August, 2014 Print
Tim Mockett, Managing Director, Property, Impax Asset Management.
Tim Mockett of Impax Asset Management discusses the drivers that make sustainable property a convincing investment, and outlines how “Green Alpha” is generated
Property has proved to be an attractive asset class for investors in the low interest rate environment of recent years. In 2013, global transaction volumes1 reached near 2006 levels, totalling US$518 billion. Institutional Investors typically make allocations of 8-10% to property, but it is becoming more difficult for investors who are not sector specialists to generate desired returns. Many investors are consequently exploring and allocating to specialist strategies in their search for alpha. In sustainable property we define “green alpha” as the premium that can be generated by successful investment in sustainable property over and above the “normal” market return. We see interesting investment opportunities in the sustainable commercial property market where supply is low and demand is increasing, driven by tightening regulation and occupier preferences. These developments are well understood by local authorities as regulation in the public sector came into force before the private sector. A Display Energy Certificate (DEC) and Advisory Report are mandatory for buildings with a total floor area over 500m2 that are occupied by public authorities.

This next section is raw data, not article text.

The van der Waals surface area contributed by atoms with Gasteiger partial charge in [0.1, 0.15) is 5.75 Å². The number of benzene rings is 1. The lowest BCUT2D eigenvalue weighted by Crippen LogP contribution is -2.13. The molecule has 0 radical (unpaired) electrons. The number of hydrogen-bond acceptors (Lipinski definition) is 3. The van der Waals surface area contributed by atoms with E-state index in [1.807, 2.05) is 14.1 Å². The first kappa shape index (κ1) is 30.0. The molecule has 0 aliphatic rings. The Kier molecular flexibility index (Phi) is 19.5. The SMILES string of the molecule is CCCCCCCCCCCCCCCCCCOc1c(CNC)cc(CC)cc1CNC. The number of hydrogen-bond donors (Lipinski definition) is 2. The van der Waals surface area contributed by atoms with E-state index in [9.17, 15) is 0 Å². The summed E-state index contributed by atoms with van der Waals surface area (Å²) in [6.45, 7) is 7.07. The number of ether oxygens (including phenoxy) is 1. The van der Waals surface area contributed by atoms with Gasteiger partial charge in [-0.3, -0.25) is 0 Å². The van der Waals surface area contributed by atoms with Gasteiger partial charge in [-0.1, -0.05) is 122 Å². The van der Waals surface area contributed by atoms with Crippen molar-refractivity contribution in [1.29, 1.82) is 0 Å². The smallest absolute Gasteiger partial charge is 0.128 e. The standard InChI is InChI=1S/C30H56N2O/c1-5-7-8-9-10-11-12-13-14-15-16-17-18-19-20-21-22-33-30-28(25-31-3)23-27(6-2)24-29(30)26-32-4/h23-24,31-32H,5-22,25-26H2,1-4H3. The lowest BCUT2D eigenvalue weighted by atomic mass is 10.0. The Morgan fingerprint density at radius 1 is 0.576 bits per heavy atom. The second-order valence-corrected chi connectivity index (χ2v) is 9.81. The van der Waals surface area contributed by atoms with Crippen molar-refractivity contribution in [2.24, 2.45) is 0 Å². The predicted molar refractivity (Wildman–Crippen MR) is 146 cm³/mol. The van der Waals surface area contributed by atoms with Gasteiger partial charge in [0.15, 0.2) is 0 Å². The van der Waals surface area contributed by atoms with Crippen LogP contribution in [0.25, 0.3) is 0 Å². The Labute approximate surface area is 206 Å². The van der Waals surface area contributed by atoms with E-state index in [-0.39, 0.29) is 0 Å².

A value creation opportunity
Sustainable buildings are increasingly commanding a rental premium, have shorter vacant periods, slower depreciation and reduced obsolescence, and ultimately command higher capital values. Most new buildings are constructed to high sustainability specifications but there is considerable scope to create value for investors by adapting existing buildings from “brown to green”.
The EU’s 20:20:20 targets are to reduce greenhouse gas emissions by 20%, improve energy efficiency by 20% and increase renewable energy sources by 20%; all by 2020. The broader energy roadmap adopted by the EU aspires to reduce emissions to 80-95% below 1990 levels by 2050. In 2013 the UK government introduced carbon taxation on organisations consuming in excess of 6,000 MWh of electricity per annum priced at £12 per tonne.
Furthermore, the property industry is currently in consultation with the UK Government as the Energy Act 2011 places a legally binding obligation on the Secretary of State for Energy & Climate Change to tighten regulations to improve the energy efficiency of both domestic and non-domestic private rented buildings in England and Wales. These regulations must be in force by 1st April 2018, and will require all private rental properties to meet a Minimum Energy Standard or Energy Performance Certificate (EPC) of E.
Figure 1: EPC certificates by rating in England and Wales
Source: Landmark, Spring 2013 (Note this is data for all asset classes from registered EPC’s. The property Industry estimates that up to 20% of buildings may not even have an EPC Rating)